Factors That Could Pull Down The Value Of US Railroad Companies In The Short Term

by Trefis Team
Union Pacific Corporation
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In our previous analysis – Factors That Could Drive The Value Of US Railroads Stocks In The Short Term – we had talked about how the strengthening of the US economy, coupled with the favorable working environment created by President Donald Trump, could drive the coal and industrial shipments in the country, thereby enhancing the value of US railroad companies. However, there are certain factors that could weigh down on the positive valuation of these railroad companies in the short term. Below, we briefly discuss the key factors that could cause a downside to the value of US railroad companies.

See Our Complete Analysis For Union Pacific Corporation Here

Anticipated Decline In The Automobile Sector

The US is the world’s second largest market for vehicle sales and production. The automobile sector accounts for roughly 3%-3.5% of the country’s Gross Domestic Product (GDP), producing almost 12 million passenger vehicles and 17.5 million light vehicles in 2016. Thus, the industry is an important factor that drives the country’s economic development and growth of other related sectors. From the graph below, we can see that the motor vehicle and parts shipments dropped sharply from roughly 23 million tons in 2011 as an after effect of the economic recession of 2009-2010. However, they have recovered gradually in the last five years, driven by the recovery in the US economy and the introduction of new models and technology by manufacturers.

Source: Annual US Railroad Traffic, Association of American Railroads (AAR)

However, this trend has been reversed since the beginning of 2017, as the demand for light vehicles has slowed down, despite large discounts being offered by manufacturers to clear their previous inventories. While there are several reasons to justify this decline, the most prominent one is the replacement rate. In other words, the pace at which cars or trucks are being purchased is not the same as the pace at which they are being replaced. Hence, there has been a void in the demand for these vehicles, which is visible from the decline in their sales year-to-date.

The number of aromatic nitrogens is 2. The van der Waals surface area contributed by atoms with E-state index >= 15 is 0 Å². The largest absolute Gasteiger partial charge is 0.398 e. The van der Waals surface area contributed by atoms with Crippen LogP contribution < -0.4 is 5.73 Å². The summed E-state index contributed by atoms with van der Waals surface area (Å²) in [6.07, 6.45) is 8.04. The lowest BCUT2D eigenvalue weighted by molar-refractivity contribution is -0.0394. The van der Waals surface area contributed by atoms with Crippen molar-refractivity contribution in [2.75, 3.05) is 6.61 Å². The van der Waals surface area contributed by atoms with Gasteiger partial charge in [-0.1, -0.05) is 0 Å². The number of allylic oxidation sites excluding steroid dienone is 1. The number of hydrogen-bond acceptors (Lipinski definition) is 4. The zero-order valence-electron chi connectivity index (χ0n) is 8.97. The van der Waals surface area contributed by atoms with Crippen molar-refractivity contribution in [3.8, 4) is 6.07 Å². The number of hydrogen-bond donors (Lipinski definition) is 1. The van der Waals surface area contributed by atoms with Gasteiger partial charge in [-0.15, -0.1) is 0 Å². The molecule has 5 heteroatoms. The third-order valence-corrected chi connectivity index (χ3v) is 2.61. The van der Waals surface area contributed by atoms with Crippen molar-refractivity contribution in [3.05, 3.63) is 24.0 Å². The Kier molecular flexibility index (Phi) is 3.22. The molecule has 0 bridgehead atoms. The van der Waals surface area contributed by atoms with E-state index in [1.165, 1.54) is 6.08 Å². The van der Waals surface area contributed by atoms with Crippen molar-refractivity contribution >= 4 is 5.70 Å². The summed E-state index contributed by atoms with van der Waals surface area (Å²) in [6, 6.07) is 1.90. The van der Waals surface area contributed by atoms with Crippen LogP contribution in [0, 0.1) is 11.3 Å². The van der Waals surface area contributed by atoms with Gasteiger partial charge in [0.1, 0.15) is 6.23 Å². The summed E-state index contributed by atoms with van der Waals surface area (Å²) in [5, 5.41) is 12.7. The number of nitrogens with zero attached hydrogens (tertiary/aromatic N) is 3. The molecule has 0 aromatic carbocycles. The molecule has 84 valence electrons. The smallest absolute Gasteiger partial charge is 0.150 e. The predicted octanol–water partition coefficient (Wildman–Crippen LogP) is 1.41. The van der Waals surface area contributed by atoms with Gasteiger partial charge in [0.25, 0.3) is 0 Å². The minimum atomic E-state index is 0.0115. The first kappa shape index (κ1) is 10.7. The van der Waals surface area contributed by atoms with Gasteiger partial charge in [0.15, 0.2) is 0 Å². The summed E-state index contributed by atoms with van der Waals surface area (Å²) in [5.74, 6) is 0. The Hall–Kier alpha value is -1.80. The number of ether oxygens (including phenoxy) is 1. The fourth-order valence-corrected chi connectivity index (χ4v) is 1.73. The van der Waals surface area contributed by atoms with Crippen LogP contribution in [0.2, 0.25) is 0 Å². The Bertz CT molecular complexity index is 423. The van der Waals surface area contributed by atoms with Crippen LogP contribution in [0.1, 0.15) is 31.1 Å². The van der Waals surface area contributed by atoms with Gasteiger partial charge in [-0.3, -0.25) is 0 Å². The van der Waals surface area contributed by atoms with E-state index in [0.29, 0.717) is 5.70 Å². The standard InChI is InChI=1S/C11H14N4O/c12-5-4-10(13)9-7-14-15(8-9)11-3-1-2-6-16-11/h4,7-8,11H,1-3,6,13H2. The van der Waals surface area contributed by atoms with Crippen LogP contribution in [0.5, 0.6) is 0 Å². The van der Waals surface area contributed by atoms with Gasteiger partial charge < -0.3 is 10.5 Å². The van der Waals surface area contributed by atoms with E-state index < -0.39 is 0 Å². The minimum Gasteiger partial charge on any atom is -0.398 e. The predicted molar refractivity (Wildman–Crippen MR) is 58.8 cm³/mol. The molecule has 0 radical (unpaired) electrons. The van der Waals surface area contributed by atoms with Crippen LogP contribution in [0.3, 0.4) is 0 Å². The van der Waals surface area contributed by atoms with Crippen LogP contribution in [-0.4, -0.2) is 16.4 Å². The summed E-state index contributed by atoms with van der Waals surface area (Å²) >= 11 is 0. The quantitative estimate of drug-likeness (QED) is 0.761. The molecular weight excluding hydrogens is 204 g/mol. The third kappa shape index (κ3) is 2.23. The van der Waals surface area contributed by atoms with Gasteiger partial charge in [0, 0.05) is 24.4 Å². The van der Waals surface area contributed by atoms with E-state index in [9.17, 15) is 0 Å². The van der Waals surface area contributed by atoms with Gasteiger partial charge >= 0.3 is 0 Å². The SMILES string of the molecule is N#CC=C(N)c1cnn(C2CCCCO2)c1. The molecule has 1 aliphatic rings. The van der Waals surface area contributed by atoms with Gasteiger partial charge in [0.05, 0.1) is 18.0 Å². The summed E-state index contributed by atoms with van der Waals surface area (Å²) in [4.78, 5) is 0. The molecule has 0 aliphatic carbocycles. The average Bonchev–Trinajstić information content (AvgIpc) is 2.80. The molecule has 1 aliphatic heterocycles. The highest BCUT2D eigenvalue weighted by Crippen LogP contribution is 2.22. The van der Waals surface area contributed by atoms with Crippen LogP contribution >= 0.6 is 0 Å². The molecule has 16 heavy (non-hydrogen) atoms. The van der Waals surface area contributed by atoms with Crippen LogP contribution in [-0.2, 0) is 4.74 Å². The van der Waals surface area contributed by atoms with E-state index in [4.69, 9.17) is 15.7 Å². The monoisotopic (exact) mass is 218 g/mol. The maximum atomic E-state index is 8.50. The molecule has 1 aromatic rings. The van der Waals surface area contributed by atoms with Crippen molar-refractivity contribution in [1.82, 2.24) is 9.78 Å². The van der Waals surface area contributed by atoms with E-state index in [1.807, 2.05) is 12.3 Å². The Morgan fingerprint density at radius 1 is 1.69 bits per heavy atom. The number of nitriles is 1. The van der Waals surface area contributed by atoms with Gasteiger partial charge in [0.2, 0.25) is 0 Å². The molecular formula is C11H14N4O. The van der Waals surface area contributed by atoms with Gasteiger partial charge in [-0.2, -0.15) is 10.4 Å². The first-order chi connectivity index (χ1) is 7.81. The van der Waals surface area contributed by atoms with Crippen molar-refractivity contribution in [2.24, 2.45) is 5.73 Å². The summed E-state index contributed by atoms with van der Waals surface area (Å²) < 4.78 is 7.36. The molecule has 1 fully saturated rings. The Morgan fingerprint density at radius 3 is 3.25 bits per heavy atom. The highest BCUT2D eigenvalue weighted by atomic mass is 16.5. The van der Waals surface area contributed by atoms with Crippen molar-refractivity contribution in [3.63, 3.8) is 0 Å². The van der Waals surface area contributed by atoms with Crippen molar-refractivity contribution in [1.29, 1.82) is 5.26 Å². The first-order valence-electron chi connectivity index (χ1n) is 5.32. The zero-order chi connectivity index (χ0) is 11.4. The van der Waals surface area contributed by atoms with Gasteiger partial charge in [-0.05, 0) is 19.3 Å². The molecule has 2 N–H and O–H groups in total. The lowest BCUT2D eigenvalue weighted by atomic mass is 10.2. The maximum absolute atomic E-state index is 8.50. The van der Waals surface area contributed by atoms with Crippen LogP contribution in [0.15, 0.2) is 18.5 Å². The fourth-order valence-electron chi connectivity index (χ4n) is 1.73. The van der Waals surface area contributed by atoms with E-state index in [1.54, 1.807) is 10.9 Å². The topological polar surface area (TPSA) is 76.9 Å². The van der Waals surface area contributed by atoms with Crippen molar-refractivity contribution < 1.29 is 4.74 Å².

Since the railroad sector is closely correlated to the automobile industry, it has also witnessed a plunge in its shipments through the year. According to the latest rail traffic data by the Association of American Railroads (AAR), the US motor vehicles and parts shipments stood at 0.75 million carloads year-to-date, which is 7.2% lower compared to the same period of last year. While the the damages caused by the recent hurricanes could provide some short-term opportunities for the light vehicle market, the full year motor vehicles and parts shipments are likely to come in lower compared to the last year. Besides, this trend is expected to continue into the coming quarters, which is expected to pull down the current valuation of the US railroad companies.

Volatility In Crude Oil Markets

The commodity markets have been facing its worst-ever downturn over the last three years, wherein crude oil prices have plunged from over $110 per barrel in mid-2014 to $26 per barrel in early 2016. However, oil prices have started to show some resilience since the beginning of 2017 as the Organization of Petroleum Exporting Countries (OPEC), along with some Non-OPEC members, have implemented production cuts of 1.8 million barrels per day, pushing up the oil prices. Currently, the Brent oil price stands at $62 per barrel, which is the highest level seen in the last two years. That said, the commodity markets have not completely recovered from the downfall and continue to rely on several external factors. As a result, the markets continue to be volatile, making it difficult to predict the course of oil prices.

Since petroleum and petroleum products form a sizeable portion of US rail shipments, the sustained fluctuations in commodity prices could result in lower shipments for the railroad companies. This would, in turn, weigh heavily on their top-line as well as bottom line, pulling down their valuation in the near term.

Brent Crude Oil Prices 

Source: Bloomberg

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